When Should You Take Social Security Benefits?

Many people assume they must begin receiving Social Security benefits as soon as they reach their normal retirement age, but taking benefits is never mandatory. Should you take Social Security early, on time or later?

First, remember normal retirement age is 65 for those born in 1937 or earlier and goes up for those born in 1938 or later; it’s 67 if you were born after 1959.

Regardless of your normal retirement age, you may begin taking benefits as early as age 62. However, your benefits will be reduced by a certain percentage for each month before your normal retirement age that you receive benefits.

You can also defer Social Security benefits until after your normal retirement age, in which case they will be increased by a certain percentage for each month past your normal retirement age that you delay benefits, up to age 70.

So, should you start collecting benefits as early as age 62, wait until normal retirement age, or delay as late as age 70?

Things to Consider

One major factor to consider is your life expectancy. Social Security calculates payments so that if you start early, the smaller payments you collect over a longer time equal the larger payments over a shorter period of time you would have received had you started at normal retirement age or as late as age 70. However, all these payments are based on your normal life expectancy. If you live longer, delaying benefits will result in greater monthly payments and a potentially higher lifetime total.

You may also want to consider whether you actually need the benefits or will save and invest them. Your personal tax situation could also be a factor.

A financial advisor can help you determine when it is best to take Social Security benefits. Or call (800) 772-1213 for the location of a Social Security Administration office near you, where advice is available free of charge.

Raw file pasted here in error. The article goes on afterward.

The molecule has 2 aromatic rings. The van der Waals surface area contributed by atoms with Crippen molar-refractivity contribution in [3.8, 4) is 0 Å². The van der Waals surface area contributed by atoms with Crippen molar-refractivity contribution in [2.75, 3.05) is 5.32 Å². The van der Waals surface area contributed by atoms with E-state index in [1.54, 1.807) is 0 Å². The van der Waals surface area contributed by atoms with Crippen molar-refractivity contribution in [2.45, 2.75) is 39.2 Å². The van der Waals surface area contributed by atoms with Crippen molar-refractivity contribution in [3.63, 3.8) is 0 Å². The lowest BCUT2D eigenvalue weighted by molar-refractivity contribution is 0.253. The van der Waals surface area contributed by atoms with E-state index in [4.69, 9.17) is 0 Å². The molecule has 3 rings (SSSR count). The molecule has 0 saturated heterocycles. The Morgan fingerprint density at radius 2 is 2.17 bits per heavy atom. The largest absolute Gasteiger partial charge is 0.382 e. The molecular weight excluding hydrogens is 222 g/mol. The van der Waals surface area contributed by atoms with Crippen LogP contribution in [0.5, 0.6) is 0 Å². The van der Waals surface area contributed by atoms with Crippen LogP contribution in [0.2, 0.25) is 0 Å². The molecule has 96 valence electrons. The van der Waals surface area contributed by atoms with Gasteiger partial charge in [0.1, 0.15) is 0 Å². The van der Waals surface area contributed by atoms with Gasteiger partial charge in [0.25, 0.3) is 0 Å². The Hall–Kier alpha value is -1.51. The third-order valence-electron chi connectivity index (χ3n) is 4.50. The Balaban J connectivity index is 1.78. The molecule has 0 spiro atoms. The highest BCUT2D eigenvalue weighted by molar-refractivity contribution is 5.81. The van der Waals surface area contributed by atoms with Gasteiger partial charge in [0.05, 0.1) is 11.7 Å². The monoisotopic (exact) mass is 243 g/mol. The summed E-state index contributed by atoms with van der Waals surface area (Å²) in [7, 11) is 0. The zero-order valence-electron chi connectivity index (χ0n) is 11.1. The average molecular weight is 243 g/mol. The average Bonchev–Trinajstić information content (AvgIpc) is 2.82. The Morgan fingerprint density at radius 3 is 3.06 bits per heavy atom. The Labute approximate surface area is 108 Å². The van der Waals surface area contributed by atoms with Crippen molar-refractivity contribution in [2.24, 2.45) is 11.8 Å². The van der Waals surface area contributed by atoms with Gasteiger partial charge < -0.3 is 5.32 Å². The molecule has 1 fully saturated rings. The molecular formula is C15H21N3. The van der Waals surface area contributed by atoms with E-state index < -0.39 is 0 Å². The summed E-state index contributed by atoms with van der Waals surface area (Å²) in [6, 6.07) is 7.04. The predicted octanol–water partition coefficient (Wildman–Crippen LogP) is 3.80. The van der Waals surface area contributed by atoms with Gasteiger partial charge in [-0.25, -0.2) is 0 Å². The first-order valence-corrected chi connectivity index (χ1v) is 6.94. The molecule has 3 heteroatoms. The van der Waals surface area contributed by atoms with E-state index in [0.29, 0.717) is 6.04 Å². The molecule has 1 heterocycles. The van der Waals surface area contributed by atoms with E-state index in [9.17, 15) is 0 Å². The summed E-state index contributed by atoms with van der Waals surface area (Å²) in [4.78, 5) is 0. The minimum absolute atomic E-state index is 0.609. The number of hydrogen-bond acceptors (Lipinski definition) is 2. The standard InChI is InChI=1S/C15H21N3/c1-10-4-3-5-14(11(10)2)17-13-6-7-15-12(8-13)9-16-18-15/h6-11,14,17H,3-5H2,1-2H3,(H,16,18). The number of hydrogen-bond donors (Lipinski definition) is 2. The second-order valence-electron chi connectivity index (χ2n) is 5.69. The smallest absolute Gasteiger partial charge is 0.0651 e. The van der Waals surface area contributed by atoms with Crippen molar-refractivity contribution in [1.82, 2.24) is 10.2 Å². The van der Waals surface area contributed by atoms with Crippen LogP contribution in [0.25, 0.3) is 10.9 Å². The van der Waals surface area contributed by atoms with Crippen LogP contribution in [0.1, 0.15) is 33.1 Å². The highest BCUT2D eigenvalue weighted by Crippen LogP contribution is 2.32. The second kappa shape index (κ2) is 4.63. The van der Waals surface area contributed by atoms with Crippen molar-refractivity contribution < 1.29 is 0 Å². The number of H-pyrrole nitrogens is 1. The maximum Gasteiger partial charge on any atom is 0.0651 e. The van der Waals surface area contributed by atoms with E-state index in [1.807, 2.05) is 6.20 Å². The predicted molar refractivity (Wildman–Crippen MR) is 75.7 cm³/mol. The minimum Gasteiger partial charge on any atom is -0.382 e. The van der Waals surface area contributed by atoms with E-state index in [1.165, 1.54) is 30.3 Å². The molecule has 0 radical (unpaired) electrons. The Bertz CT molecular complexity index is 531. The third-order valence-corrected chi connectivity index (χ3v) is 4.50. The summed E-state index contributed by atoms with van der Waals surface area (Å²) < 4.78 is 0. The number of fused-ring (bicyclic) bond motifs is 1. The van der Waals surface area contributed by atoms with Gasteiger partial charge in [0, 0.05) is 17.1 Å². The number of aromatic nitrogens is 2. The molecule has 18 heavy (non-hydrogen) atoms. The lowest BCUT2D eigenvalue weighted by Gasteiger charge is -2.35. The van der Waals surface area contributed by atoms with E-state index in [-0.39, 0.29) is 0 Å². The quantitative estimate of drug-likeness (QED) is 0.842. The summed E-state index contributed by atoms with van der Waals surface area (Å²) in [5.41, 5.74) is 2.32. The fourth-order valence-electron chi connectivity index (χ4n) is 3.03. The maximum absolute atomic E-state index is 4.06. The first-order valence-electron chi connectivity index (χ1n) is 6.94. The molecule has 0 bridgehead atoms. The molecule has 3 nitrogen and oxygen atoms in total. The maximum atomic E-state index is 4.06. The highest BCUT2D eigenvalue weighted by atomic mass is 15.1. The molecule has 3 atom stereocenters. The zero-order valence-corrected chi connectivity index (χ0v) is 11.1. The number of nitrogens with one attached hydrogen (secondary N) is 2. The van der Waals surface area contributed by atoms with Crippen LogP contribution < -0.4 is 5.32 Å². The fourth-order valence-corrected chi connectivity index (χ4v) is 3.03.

June 2009

How to Find a Financial Advisor Who Meets Your Needs

Many investors don’t have the expertise to make all their own investment decisions, and therefore they want a reliable financial advisor. While nothing can guarantee a financial advisor’s reliability, there are some things you can look for.

Investigate your advisor’s background. The website of the Financial Industry Regulatory Agency, www.finra.org, will tell you which states many advisors are registered in, along with exams passed, licenses held and employment history.

Learn how the advisor makes decisions. Performance is important, but so is the decision-making process.

Evaluate the advisor’s track record. While different clients will have different investment goals, you can ask how the advisor’s other clients performed relative to their benchmarks.

Understand how the advisor is paid. Different advisers are paid differently: Some receive a commission on the securities they sell, and others charge fees, either flat, hourly or based on a percentage of assets under management.
Be sure you understand and are comfortable with the fee structure.

Get it in writing. Ask for a formal written description of the services the advisor will provide for you and the fees you will pay.

Understand fiduciary responsibility vs. suitability. All advisors are required to sell you “suitable” products, but advisors who also take an oath of fiduciary responsibility are legally bound to act in your best interest. Be sure you are comfortable with your choice.

June 2009